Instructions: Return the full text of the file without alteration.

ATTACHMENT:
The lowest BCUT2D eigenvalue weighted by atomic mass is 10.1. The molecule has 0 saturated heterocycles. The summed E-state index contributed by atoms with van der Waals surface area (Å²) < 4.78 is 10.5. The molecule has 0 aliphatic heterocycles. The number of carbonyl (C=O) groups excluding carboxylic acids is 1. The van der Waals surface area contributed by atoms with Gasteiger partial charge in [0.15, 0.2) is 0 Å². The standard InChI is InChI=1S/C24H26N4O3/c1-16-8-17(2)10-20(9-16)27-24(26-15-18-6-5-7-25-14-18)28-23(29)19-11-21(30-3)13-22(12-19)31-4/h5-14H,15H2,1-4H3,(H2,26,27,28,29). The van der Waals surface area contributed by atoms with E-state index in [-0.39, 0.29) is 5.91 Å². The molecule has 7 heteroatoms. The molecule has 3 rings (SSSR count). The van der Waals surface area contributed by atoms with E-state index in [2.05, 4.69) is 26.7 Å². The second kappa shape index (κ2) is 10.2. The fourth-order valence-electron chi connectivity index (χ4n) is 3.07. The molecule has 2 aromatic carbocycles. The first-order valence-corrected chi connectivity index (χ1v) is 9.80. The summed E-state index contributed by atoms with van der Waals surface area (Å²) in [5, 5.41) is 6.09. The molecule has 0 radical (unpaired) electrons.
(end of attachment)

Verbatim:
The lowest BCUT2D eigenvalue weighted by atomic mass is 10.1. The molecule has 0 saturated heterocycles. The summed E-state index contributed by atoms with van der Waals surface area (Å²) < 4.78 is 10.5. The molecule has 0 aliphatic heterocycles. The number of carbonyl (C=O) groups excluding carboxylic acids is 1. The van der Waals surface area contributed by atoms with Gasteiger partial charge in [0.15, 0.2) is 0 Å². The standard InChI is InChI=1S/C24H26N4O3/c1-16-8-17(2)10-20(9-16)27-24(26-15-18-6-5-7-25-14-18)28-23(29)19-11-21(30-3)13-22(12-19)31-4/h5-14H,15H2,1-4H3,(H2,26,27,28,29). The van der Waals surface area contributed by atoms with E-state index in [-0.39, 0.29) is 5.91 Å². The molecule has 7 heteroatoms. The molecule has 3 rings (SSSR count). The van der Waals surface area contributed by atoms with E-state index in [2.05, 4.69) is 26.7 Å². The second kappa shape index (κ2) is 10.2. The fourth-order valence-electron chi connectivity index (χ4n) is 3.07. The molecule has 2 aromatic carbocycles. The first-order valence-corrected chi connectivity index (χ1v) is 9.80. The summed E-state index contributed by atoms with van der Waals surface area (Å²) in [5, 5.41) is 6.09. The molecule has 0 radical (unpaired) electrons.